|11 October 2015||Issue 385||Register to receive our free e-newspaper by email each week||Advanced Search|
NEWSLETTEREmerging economies are investing in innovation but progress takes time
In Commentary, Anand Kulkarni and Angel Calderon unpack the Global Innovation Index and examine how middle income economies, which are increasingly prioritising innovation, are faring and how they might progress. From Finland, Cecilia Pellosniemi gives good advice on how to prevent an academic culture shock among international students when they experience different teaching and learning practices in a foreign land. And Ivan Sterligov, Alfiya Enikeeva and Victor Trofimov discuss the tendency for Russians to publish more in the physical science disciplines, while some former Soviet states have shifted the disciplinary structure of their publication output. In our World Blog, Rajani Naidoo urges universities to work together to promote global wellbeing, despite the growing competition between universities for global positional advantage. In Features, Elizia Volkmann describes the dire situation for higher education in Libya, where civil war has closed some universities and impeded operations in others. And Nic Mitchell reports on a new study looking at the rise of English-language foundation programmes for international students.
In a Special Report, Yojana Sharma reports on a conference on access and equity in higher education held in Malaysia last week, organised by the Global Access to Post-Secondary Education initiative.
Brendan O’Malley – Managing Editor
NEWS: Our correspondents worldwide report
GLOBALMary Beth Marklein
US research universities dominate US News & World Report's second annual global higher education rankings, and an expansion in the numbers of institutions included this year helped to catapult China into the number two slot, ahead of the United Kingdom and Germany.
When Amos Ngila, a second-year law student at Moi University in Kenya, phoned his father recently to update him on campus events, what he said was so shattering that his dad hung up. The news was that the law school had been closed down, there was an impending tuition fee increase and Ngila was yet to receive his student loan, more than a month into the semester.
The German Academic Exchange Service and the Indian University Grants Commission are stepping up cooperation. A new higher education partnership programme has been signed during a visit by a German delegation headed by Chancellor Angela Merkel.
Australia’s universities are calling for a bold new research and innovation investment strategy, arguing that it is vital to the economic transformation that the government and opposition parties both say the country must make.
A ban by Cairo University, Egypt’s biggest public higher education institution, on women lecturers wearing the full-face veil – the niqab – has sparked controversy among academics in this mostly Muslim country.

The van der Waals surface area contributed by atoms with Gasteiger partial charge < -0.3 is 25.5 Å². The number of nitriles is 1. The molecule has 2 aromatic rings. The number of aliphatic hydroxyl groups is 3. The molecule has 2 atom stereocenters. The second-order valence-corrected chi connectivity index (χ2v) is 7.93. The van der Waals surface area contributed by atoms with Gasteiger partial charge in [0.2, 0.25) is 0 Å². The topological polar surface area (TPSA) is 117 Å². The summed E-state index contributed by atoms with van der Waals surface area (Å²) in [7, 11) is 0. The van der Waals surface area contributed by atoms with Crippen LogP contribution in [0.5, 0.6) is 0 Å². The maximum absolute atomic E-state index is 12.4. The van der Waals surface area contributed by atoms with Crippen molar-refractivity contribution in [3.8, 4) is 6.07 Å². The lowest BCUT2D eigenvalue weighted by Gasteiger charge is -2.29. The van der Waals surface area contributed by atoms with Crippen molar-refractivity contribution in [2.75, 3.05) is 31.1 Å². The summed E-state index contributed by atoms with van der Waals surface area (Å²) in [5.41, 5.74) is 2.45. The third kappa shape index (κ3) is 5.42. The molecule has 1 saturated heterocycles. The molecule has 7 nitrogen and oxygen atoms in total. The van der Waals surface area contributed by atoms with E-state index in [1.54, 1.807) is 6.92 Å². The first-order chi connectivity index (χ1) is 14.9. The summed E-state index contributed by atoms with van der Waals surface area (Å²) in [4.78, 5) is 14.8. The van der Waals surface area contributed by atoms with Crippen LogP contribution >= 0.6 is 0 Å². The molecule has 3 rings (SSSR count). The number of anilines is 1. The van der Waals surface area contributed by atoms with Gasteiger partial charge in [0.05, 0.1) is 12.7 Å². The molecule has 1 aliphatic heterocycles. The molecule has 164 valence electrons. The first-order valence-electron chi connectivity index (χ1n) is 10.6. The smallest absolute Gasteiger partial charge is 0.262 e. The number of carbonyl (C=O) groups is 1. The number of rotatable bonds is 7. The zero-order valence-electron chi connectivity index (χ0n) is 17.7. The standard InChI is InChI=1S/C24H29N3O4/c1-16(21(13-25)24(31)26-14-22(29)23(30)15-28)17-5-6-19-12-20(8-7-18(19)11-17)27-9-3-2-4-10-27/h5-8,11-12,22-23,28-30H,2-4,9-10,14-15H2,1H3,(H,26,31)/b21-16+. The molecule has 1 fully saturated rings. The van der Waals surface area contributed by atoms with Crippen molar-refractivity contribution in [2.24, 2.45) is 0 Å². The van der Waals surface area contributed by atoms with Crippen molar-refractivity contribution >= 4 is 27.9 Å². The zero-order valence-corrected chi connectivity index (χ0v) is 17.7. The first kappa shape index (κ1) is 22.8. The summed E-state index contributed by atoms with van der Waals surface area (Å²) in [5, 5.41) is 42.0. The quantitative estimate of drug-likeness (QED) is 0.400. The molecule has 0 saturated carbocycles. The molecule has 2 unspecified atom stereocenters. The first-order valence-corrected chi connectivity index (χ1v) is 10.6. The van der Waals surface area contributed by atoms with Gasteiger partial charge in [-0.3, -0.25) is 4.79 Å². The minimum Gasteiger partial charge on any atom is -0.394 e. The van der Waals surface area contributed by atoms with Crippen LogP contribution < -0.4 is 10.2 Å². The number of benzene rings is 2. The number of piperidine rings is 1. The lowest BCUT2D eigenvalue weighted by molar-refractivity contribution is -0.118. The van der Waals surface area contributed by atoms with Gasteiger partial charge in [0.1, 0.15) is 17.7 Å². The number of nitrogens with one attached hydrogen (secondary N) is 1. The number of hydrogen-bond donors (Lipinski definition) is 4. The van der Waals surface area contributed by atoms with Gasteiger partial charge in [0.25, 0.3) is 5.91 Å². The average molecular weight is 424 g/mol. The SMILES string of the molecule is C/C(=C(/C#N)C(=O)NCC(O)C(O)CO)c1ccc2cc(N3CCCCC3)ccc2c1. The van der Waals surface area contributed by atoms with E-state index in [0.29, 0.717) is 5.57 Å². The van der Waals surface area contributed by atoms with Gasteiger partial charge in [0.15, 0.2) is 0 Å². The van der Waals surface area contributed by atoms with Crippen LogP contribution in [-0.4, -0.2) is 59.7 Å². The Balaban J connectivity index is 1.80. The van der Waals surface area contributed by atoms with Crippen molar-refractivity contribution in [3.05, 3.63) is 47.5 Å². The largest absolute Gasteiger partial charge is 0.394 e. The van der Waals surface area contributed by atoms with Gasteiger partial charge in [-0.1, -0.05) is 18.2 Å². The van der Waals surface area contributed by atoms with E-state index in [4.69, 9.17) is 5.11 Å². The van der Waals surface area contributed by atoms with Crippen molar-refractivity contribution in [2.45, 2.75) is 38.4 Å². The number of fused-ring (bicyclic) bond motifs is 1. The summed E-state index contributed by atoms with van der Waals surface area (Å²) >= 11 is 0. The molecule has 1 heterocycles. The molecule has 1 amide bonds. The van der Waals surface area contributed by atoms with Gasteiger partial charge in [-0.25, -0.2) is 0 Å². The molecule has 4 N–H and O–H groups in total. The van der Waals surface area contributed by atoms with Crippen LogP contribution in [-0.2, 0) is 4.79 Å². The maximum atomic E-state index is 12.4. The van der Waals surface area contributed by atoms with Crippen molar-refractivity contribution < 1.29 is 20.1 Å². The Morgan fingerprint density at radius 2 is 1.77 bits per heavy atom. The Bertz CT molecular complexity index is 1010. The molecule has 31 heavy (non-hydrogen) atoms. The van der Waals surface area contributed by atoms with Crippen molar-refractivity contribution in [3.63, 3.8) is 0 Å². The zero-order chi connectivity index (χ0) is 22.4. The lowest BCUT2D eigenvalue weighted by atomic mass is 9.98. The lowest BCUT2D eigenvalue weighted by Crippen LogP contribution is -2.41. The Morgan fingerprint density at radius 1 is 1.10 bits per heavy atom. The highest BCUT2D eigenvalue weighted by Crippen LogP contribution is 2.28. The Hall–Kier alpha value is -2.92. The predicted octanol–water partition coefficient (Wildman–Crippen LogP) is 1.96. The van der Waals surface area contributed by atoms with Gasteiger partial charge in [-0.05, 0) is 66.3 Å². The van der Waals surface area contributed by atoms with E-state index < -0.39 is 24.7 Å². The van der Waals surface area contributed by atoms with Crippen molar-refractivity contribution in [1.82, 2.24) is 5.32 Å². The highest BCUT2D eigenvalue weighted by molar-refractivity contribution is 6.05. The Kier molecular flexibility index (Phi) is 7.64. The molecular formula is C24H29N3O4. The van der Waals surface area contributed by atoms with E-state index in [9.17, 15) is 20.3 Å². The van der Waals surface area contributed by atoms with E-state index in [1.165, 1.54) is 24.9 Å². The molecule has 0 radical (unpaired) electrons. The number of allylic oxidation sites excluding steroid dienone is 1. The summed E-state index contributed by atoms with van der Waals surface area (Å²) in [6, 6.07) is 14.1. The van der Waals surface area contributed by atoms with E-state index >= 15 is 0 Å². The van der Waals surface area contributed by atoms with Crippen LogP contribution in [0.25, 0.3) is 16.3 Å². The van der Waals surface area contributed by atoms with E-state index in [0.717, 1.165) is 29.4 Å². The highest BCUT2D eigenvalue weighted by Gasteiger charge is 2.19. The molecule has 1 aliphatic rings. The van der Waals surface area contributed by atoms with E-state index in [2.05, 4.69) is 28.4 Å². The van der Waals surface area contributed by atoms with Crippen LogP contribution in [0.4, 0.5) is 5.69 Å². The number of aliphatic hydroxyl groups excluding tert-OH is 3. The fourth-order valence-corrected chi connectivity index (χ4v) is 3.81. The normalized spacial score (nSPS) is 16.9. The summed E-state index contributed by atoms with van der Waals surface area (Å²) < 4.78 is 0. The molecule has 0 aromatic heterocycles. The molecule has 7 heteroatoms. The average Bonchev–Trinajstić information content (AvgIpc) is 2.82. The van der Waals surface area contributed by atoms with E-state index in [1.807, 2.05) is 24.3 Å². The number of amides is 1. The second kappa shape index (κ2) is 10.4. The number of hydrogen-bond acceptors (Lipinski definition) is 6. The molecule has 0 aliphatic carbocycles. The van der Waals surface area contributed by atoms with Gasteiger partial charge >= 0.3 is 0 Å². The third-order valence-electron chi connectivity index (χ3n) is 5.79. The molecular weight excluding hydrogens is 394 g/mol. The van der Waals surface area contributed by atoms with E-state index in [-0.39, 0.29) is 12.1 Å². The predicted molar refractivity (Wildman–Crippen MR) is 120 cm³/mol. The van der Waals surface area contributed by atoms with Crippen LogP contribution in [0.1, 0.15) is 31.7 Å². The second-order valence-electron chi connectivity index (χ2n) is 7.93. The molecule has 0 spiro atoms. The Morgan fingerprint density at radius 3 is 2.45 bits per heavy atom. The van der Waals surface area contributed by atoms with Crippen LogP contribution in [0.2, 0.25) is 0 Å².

DENMARKJan Petter Myklebust
The scientific impact of Danish publications linked to the European Sixth and Seventh Framework Programmes is “outstanding”, according to a ministry report.
SOUTH AFRICAKaren MacGregor
South African President Jacob Zuma on Tuesday announced the creation of a national task team “to explore solutions to short-term student funding challenges”. The decision was taken during a meeting with vice-chancellors and university council leaders increasingly concerned about issues such as student violence, politicisation of campuses and insufficient financial aid.
UNITED STATESJeffrey R Young, The Chronicle of Higher Education
MOOCs may soon become a prominent factor in admissions decisions at selective colleges, after the Massachusetts Institute of Technology announced last week that it plans a pilot programme in which students who do well in its MOOCs will enhance their chances of admission to MIT's masters programme and be able to finish the degree in one semester instead of two.
The Agence Universitaire de la Francophonie, which promotes higher education and research in French-speaking universities throughout the world, has appointed a new director, Jean-Paul de Gaudemar.
GAPS 2015 CONFERENCE
Meeting the global challenge of building equitable knowledge economies was the theme of an international conference organised by the Global Access to Post-Secondary Education, or GAPS, initiative in Kuala Lumpur, Malaysia, last week. Yojana Sharma reports for University World News.
Many countries are promoting rapid expansion of higher education, but the challenge is to ensure it is equitable and includes the marginalised populations, to prevent a widening income gap and ensuing social problems, delegates were told at a conference organised by the Global Access to Post-Secondary Education initiative, held in Kuala Lumpur, Malaysia, on 5-8 October.
Inequity is rife in higher education across poor countries and rich, whatever the economic or political ideology. But finding a way to measure unequal participation in post-secondary education, even within countries, has so far proved elusive, the Global Access to Post-Secondary Education conference, in Kuala Lumpur, was told last Tuesday.